Unformatted text preview: e proved, th action failed.60 Litigants found it difficult to establish this duty when the courts held rigid rule that if there was no injury to the actual property or person of the plaintiff
action was not recognised in common law.61 The case law further divided into two lines
of authority, one which awarded economic losses despite the conspicuous absence of a strict attachment to person or property, and one which adhered to the strict interpretat
of the restriction. This dichotomy in case authority persisted notwithstanding the far reaching social changes and the growth of contractual relationships in society since the
19th century. 5 * The Marpessa (1891) P. 403.
Caltex Oil (Australia) Pty. Ltd. v The Dredge "Willemstad" (1976) 136 C.L.R. 529 at 545 per Gibbs J.
Chargeurs Reunis Compagnie Francaise De Navigation A Vapeur and Others v English & American
Shipping Company  9 LI. L R 464 per Bankes LJ.
La Societe Anonyme De Remorquage A Helic v Bennets  1 K B 243 at 248 per Hamilton J.;
Simpson v Thompson  3 A p p Cas 279 at 289 per Penzance LJ. It is true that if another cause of
action could be found, i might provide the plaintiff with a remedy. Such was the case in Attorney-General
for NSW v Perpetual Trustee Co. Ltd. (1955) 92 C.L.R. 113, where the House of Lords recognised that if
the action had been founded per quod sevitium amisit [ancient c o m m o n law action based in master-servant
relationships] i would have succeeded.
59 253 T he 1 964 case of Hedley Byrne v Heller and Partners?1 w here a firm recovered purely
financial damages incurred from reliance upon statements made in a special purpose
financial assessment by the defendants, was restrictively interpreted when it was first
handed down. In 1966, the Queen's Bench refused to award economic losses to
auctioneers whose sale yards were closed due to the negligent release of virus from a
cattle disease research institute near the sale yards. Widgery J pointed out that:
[t]he world of commerce would come to a halt and ordinary life would become intolerable if the
law imposed a duty on all persons at all times to refrain from any conduct which might
foreseeably cause detriment to another, but where an absence of reasonable care may foreseeably
cause direct injury to the person or property of another, a duty to take such care exists. . . The
duty of care [arises] only because a lack of care might cause direct injury to the person or property
of s omeone, and the duty was owed only to those whose person or property was foreseeably at
risk. . . What [Hedley Byrne v Heller] does not decide is that an ability to foresee indirect or
economic loss to another as a result of one's conduct automatically imposes a duty to take care to
avoid that loss. The curial distinction between proprietary losses and economic losses maintained a
persistent resistance toward plaintiffs who claimed economic losses where physical
damage was lacking.65 In contrast, where some physical damage was caused by the
defendant's actions, the plaintiffs recovered all of the costs related to the physical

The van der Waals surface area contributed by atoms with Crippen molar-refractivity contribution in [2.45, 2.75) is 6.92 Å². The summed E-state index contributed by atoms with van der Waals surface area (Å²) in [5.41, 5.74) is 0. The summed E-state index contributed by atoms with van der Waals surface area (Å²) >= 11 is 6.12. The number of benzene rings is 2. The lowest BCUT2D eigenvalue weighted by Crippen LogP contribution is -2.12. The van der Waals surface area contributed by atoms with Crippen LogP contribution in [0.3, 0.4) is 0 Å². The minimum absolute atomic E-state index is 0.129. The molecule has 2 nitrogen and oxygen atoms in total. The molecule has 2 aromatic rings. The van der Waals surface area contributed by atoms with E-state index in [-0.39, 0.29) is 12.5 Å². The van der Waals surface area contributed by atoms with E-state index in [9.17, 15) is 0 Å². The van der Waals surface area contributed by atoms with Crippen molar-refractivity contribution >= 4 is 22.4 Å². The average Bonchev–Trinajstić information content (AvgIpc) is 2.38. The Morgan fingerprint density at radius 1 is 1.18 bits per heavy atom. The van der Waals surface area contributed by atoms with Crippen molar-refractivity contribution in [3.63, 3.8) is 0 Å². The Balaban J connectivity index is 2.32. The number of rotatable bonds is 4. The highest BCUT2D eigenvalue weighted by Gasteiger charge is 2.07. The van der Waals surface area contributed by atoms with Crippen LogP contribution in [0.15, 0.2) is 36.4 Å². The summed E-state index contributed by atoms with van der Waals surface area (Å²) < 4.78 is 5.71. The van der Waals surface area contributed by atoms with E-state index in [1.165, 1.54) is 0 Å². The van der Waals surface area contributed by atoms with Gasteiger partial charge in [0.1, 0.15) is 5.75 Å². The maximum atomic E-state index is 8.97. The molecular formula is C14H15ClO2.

damage and, in addition, all the consequential economic losses which were sufficiently
associated with the material injury.66 The courts' position was clearly inconsistent. 62  A .C. 465.
S.C.M. (United Kingdom) Ltd. v W. J Whittall & son Ltd. (1971) 1 Q. B. 337; Electrochrome Ltd. v
Welsh Plastics Ltd. (1968) 2 All E.R. 205.
Wetter & Co. v Foot and Mouth Disease Research Institute (1966) 1 Q.B. 569 at 585-7 per Widgery J.
Electrochrome Ltd. v Welsh Plastics Ltd. (1968) 2 All E.R. 205; Dynamco Ltd. v Holland and Hannen
andCubitts (Scotland) Ltd. (1971) S L T 150; John C Dalziel (Airdrie) Ltd. v Burgh ofAirdrie (1966) S L T
(Sh Ct) 39; Caltex Oil (Australia) Pty. Ltd. v The Dredge "Willemstad" (1976) 136 C.L.R. 529 at 550.
British Celanese Ltd. v A. H. Hunt (Capacitors) Ltd. v W. J. Whittall & Son Ltd. (1971) 1 Q. B. 337
Spartan Steel & Alloys Ltd. v Martin & Co. (Contractors) Ltd. (1973) 1 Q. B. 27.
63 254 T he criticism of the inconsistency of the court's distinction and prohibition of recovery
of pure economic loss gained momentum during the same period the courts were attempting to restrict the application of Hedley Byrne. The dicta of Lord Denning M.R
Spartan Steel & Alloys v Martin & Co. 67 (1973) questioned the usefulness of historic doctrine of the courts, and instead advocated a reliance upon the creation and
maintenance of a curial policy:
The more I think about these cases, the more difficult I find it to put each into its proper pigeonhole. S ometimes I say: "There was no duty.' In others I say: 'The damage was too remote.' So
much so that I think the time has come to discard those tests which have proved so elusive. It
seems to m e better to consider the particular relationship in hand, and see whether or not, as a
matter of policy, economic loss should be recoverable, or not.68 Although Lord Denning M.R. questioned the illogical defense of the distinction which
the courts had raised between proprietary and economic interests, His Honour still
refused to award the additional economi...
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